Road Safety GB says reducing all speed limits isn’t the best way to make roads safer in Lincolnshire; but affecting driver behaviour is.
A new report published earlier this week recommends that the 60mph speed limit should be lowered on thousands of miles of rural roads.
The Road Safety Management Capacity Review, commissioned by the DfT and carried out by the Systra consultancy, recommends reviewing national speed limits, with a particular emphasis on single carriageways in the countryside.
The report suggests that 5% decrease in mean speed could produce a 30% reduction in deaths on these roads.
Speaking to the BBC Radio Lincolnshire breakfast programme, Steve Horton, Road Safety GB’s director of communications, said: “When we did something very similar a few years ago, on some roads just by reducing that national speed limit it did actually have the effect of increasing the mean speeds.
“That comes back to this issue where some drivers see speed limits as a target rather than a limit.
“Of course, they are limits and just because you have a road that has a 60mph limit, it doesn’t mean you should do 60mph all the time.”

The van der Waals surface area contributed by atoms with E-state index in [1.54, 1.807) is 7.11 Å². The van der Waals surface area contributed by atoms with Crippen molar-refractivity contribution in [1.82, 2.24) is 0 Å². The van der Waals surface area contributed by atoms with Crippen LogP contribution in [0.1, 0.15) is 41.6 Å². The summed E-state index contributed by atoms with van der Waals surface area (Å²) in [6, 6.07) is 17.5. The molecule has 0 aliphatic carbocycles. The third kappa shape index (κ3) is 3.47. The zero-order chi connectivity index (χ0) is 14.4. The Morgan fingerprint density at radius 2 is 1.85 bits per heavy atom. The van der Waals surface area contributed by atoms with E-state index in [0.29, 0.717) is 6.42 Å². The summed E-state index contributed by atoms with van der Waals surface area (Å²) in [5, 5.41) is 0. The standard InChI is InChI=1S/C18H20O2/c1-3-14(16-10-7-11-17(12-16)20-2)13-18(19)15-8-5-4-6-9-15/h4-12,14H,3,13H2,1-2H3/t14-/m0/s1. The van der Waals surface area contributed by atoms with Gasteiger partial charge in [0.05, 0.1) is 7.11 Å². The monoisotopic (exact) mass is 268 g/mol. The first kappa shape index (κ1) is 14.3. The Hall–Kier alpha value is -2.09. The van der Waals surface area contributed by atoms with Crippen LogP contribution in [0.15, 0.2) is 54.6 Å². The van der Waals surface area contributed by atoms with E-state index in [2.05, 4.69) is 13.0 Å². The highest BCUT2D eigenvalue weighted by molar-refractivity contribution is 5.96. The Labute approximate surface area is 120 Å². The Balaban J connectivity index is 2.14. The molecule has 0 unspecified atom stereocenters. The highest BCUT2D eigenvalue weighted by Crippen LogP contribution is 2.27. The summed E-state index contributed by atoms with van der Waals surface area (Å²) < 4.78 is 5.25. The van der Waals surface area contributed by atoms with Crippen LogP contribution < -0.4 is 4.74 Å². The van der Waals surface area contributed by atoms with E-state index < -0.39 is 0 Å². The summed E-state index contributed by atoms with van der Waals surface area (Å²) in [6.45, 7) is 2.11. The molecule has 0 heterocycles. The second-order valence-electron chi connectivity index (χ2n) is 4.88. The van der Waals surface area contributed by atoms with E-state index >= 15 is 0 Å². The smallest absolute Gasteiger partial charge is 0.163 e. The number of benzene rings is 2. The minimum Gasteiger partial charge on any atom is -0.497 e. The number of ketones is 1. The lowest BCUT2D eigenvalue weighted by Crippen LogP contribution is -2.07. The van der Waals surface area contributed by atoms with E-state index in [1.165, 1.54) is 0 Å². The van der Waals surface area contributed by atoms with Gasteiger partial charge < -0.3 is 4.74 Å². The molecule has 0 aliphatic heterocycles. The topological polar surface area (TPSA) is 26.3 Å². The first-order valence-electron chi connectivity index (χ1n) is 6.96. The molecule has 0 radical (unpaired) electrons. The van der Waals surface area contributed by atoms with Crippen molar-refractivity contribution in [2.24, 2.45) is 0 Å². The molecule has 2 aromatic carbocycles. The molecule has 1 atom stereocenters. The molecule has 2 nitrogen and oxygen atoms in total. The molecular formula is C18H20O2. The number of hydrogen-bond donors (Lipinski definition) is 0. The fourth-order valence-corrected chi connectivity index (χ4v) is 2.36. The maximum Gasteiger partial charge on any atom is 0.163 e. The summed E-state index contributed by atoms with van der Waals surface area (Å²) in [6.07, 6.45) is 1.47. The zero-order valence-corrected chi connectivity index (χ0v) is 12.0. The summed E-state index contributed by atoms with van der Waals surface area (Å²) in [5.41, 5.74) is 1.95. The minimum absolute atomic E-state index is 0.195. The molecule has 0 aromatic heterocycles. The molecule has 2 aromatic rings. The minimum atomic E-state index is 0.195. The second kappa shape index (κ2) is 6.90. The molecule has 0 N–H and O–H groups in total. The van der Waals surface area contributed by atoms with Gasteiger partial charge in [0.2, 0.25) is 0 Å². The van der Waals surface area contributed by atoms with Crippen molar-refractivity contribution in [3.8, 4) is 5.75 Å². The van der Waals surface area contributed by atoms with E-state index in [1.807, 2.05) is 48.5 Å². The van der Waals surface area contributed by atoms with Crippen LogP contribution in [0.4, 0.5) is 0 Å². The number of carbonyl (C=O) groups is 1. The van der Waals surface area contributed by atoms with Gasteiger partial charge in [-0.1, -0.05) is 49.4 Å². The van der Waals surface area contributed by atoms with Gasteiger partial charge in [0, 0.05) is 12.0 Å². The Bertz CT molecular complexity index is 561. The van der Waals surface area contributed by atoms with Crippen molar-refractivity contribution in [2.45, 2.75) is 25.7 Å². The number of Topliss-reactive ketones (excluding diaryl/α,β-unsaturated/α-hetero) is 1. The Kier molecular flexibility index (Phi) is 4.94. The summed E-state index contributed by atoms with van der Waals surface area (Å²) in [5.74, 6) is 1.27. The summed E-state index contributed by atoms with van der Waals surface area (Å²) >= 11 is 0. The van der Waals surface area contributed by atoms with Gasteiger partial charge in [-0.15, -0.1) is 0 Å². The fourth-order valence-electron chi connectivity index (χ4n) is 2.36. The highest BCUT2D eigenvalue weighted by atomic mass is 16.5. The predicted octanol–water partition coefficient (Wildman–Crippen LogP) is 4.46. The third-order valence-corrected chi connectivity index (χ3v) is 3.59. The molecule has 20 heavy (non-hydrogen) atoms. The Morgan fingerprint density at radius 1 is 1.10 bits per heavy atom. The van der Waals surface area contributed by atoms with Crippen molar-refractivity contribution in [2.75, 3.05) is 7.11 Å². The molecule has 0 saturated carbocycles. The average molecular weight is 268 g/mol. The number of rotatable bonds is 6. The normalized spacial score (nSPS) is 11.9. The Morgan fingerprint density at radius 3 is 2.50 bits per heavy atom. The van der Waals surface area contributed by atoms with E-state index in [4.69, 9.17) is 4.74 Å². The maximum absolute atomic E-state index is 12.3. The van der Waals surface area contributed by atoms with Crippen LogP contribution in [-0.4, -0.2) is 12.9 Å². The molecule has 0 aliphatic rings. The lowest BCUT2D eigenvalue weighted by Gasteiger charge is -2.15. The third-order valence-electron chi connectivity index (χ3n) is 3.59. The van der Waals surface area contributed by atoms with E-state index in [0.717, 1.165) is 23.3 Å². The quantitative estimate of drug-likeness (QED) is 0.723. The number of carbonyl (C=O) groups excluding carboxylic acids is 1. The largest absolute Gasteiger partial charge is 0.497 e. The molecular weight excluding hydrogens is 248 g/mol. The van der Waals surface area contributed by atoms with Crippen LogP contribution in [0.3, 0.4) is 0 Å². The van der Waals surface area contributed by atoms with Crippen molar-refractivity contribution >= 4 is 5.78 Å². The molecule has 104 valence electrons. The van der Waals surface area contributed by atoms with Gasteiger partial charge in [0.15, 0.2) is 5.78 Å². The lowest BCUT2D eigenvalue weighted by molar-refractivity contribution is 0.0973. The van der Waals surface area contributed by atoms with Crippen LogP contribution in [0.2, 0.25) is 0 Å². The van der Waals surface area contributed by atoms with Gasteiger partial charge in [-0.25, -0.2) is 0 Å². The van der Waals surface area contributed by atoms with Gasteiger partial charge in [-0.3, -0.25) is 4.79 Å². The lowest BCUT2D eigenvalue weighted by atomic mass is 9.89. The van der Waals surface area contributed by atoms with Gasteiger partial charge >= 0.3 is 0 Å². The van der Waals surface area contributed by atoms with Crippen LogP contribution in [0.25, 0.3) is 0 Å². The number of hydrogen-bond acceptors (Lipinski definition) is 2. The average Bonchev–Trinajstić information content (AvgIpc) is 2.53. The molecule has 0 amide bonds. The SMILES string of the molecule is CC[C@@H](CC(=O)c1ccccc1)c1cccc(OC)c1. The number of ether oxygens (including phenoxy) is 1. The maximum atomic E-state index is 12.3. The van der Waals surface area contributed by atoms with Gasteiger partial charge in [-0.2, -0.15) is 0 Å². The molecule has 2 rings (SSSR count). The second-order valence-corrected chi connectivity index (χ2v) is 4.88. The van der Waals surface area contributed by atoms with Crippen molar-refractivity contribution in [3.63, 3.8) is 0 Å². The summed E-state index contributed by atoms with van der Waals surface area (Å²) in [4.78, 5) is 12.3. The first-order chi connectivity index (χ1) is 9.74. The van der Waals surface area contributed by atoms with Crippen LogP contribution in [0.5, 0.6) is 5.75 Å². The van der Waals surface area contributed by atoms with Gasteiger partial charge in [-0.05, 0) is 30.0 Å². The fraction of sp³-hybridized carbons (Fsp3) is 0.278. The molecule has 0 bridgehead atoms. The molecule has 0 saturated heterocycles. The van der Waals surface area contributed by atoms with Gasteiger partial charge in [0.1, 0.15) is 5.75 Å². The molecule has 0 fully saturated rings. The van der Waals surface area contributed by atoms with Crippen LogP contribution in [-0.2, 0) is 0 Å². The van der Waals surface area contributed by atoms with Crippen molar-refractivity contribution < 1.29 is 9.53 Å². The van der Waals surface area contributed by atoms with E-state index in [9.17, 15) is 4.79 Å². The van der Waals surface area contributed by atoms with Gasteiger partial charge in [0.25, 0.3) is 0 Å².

Steve added: “There is no doubt of the strong link between speed of impact and severity of crash; the faster you travel, the harder you hit and the more damage you do.
“Of course it’s ridiculous when drivers ask why some roads are 60mph when they are clearly narrow or winding, but the speed limit sign is not an indication of the appropriate or safe speed.
“In my area, on certain roads when we replaced the national speed limit sign with a 50mph roundel some drivers seemed to take this as affirmation of a ‘safe’ speed, so by giving a number in the sign actually could be seen as counterproductive in those instances.
“Decisions over speed limits need to be taken at a local level and mindful of local circumstance. However, a key to reducing crashes is in helping drivers to make the right judgement of appropriate speed whilst remaining within the speed limit.”